New Music: The Wild Feathers, Front Country and Johnny Cash Forever Words

Nov 18, 2020

This week's new releases include Hard Working Americans, Shawn Camp, Ana Carter Cash, Elvis Costello & The Imposters all inspired by the poetry of Johnny Cash, and new rarities album from The Wild Feathers, and a genre-expanding album from Front Country.

Johnny Cash was a prolific writer, most of which was never published in any form. In 2016 a collection of Johnny Cash’s unpublished writings were released as a book of poetry under the title Forever Words: The Unknown Poems. Cash’s voice bellowed from every page, filled with longing, lament, and love. His words sparked inspiration in musicians across the country who put them to music. Kacey Musgraves, Ruston Kelly, Brad Paisley, Jewel, Rosanne Cash, former Highwaymen Willie Nelson, Kris Kristofferson, and many more all created striking music from the poems of Johnny Cash. In 2018 a collection of music using the poetry of Johnny Cash as lyrics was released under the title Johnny Cash: Forever Words. The album was a hit reaching the ninth spot on the Billboard Country Album chart.

It was recently announced that we are getting a new version entitled Johnny Cash: Forever Words Expanded. The special edition of the album will include 18 new songs, which will be released in four tranches. The first batch of songs was just released. Hard Working Americans perform a fuzzy guitar riff and organ humming "Big Hearted Girl.” Shawn Camp sings a trucker ballad galloping over riveted roads named "I'm Comin' Honey.” Ana Cristina Cash croons a tongue and cheek Christmas classic to be titled "Brand New Pair of Shoes.” Elvis Costello & The Imposters bang, clash, and jangle through "If You Love Me.” All four of the songs are thrilling because they diverge stylistically, but are underpinned by the craftsmanship of Johnny Cash. The album and the new batch of songs feel unencumbered by the weight of performing a cover of a Johnny Cash song but are inspired by the uncovering of never-before seen lyrics by one of America's greatest artists.

Over ten years The Wild Feathers have gone from hustling to get booked by small dive bars, to opening for Bob Dylan and Willie Nelson, and headlining big venues. At the same time churning out number one albums heaped with critical acclaim. The Wild Feathers have never lost a sense of who they are and why they formed as a band. Sounding like a mixture of The Band, The Replacements, and Tom Petty & The Heartbreakers, The Wild Feathers would have been rock radio juggernauts before Clear Channel (now iHeartRadio) and Infinity Broadcasting caused radio homogenization.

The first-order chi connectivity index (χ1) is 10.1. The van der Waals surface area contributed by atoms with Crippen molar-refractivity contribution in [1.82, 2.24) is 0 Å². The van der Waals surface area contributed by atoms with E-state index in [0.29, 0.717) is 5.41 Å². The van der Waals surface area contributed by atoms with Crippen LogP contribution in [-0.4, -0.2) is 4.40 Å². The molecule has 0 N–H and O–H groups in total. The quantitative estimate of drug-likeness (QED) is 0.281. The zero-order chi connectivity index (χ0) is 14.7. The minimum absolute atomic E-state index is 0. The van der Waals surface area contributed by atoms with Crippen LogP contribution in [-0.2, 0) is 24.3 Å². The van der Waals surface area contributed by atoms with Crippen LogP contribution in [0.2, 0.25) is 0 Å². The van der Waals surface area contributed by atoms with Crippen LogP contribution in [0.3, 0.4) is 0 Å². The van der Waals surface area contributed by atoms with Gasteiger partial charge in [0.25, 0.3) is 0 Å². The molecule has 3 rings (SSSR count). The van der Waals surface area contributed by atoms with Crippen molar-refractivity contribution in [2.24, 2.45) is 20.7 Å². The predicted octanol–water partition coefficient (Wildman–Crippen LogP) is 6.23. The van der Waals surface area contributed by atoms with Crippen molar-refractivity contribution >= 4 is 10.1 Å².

To celebrate ten years of hard work The Wild Feathers are releasing Medium Rarities, a career-spanning album of unreleased material. Medium Rarities opens with a cover of The Jayhawks classic “Blue.” Soaring vocals, a southern tinged guitar, a lurking organ, all create a song that perfectly incapsulates The Wild Feathers sensibilities as a band. Lead single “Fire” rains down shimmering cymbals all over a bright musical tapestry, as flecks of mandolin cut through the gorgeous chorus. The new song “My Truth” finds The Wild Feathers pulling out the Aqua Net and doing their best interpretation of a hair metal ballad, as they invoke Bon Jovi’s “Bed Of Roses.” It is exciting to see a band maintain a sense of style while they explore varying genres in American rock n’ roll.

Front Country’s new album Impossible World is a breath of fresh air as they merge UK garage with traditional Americana instrumentation. From song-to-song Front Country will fluidly mix Haim, Fleetwood Mac, Sade, Jessie Ware, and Rhye. Opening song “Miracle” has the tightly coiled bounce of a Haim song and has the layered vocal style of Jessie Ware. Lead single “Broken Record” is a fizzy dance number built around a punchy acoustic guitar funk rhythm and explodes like Carly Rae Jepsen’s “Emotion” during the chorus. On “Real Love Potion” Front Country pounds out a steamy love song, that is pure pop ecstasy. “Mother Nature” is the perfect mixture Rhye and Fleetwood Mac. Front Country will blindside many of their fans as they have skewed towards a bluegrass version of Americana.

Front Country is doing something entirely original in the Americana genre by integrating new sounds from genres that seem divergent. Front Country’s new album Impossible World is a daring expansion of the Americana sound.

Cory Martin is a freelance writer in Nashville, Tenn., writing about movies, music and pop culture.